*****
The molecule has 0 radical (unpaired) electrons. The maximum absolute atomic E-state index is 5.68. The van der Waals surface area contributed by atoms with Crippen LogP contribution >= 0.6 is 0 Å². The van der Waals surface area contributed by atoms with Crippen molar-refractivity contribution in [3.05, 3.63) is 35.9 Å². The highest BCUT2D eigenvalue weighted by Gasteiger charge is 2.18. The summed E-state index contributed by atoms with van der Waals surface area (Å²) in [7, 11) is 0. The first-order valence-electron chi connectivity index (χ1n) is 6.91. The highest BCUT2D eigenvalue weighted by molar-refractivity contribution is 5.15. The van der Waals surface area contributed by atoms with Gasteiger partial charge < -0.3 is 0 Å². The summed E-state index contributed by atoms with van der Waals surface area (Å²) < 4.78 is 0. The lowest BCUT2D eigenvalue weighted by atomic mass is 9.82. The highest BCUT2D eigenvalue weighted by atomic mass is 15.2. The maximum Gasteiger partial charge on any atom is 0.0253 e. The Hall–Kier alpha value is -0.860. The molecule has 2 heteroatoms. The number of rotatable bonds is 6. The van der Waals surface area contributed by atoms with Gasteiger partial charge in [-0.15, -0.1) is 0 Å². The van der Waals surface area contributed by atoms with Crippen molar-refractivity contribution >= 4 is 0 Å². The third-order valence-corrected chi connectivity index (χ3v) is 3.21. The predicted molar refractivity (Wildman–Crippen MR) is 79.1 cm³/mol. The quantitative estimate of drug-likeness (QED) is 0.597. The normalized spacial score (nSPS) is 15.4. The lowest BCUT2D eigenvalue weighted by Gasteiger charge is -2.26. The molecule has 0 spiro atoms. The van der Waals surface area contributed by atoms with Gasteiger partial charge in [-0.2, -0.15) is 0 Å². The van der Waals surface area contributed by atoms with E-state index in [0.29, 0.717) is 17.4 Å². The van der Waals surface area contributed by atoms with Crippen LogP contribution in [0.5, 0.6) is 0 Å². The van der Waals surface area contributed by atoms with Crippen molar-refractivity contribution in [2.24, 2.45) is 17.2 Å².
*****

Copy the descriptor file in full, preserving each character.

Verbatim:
The molecule has 0 radical (unpaired) electrons. The maximum absolute atomic E-state index is 5.68. The van der Waals surface area contributed by atoms with Crippen LogP contribution >= 0.6 is 0 Å². The van der Waals surface area contributed by atoms with Crippen molar-refractivity contribution in [3.05, 3.63) is 35.9 Å². The highest BCUT2D eigenvalue weighted by Gasteiger charge is 2.18. The summed E-state index contributed by atoms with van der Waals surface area (Å²) in [7, 11) is 0. The first-order valence-electron chi connectivity index (χ1n) is 6.91. The highest BCUT2D eigenvalue weighted by molar-refractivity contribution is 5.15. The van der Waals surface area contributed by atoms with Gasteiger partial charge < -0.3 is 0 Å². The summed E-state index contributed by atoms with van der Waals surface area (Å²) < 4.78 is 0. The lowest BCUT2D eigenvalue weighted by atomic mass is 9.82. The highest BCUT2D eigenvalue weighted by atomic mass is 15.2. The maximum Gasteiger partial charge on any atom is 0.0253 e. The Hall–Kier alpha value is -0.860. The molecule has 2 heteroatoms. The number of rotatable bonds is 6. The van der Waals surface area contributed by atoms with Gasteiger partial charge in [-0.15, -0.1) is 0 Å². The van der Waals surface area contributed by atoms with Crippen molar-refractivity contribution >= 4 is 0 Å². The third-order valence-corrected chi connectivity index (χ3v) is 3.21. The predicted molar refractivity (Wildman–Crippen MR) is 79.1 cm³/mol. The quantitative estimate of drug-likeness (QED) is 0.597. The normalized spacial score (nSPS) is 15.4. The lowest BCUT2D eigenvalue weighted by Gasteiger charge is -2.26. The molecule has 0 spiro atoms. The van der Waals surface area contributed by atoms with Gasteiger partial charge in [-0.2, -0.15) is 0 Å². The van der Waals surface area contributed by atoms with E-state index in [0.29, 0.717) is 17.4 Å². The van der Waals surface area contributed by atoms with Crippen LogP contribution in [0.5, 0.6) is 0 Å². The van der Waals surface area contributed by atoms with Crippen molar-refractivity contribution in [2.24, 2.45) is 17.2 Å².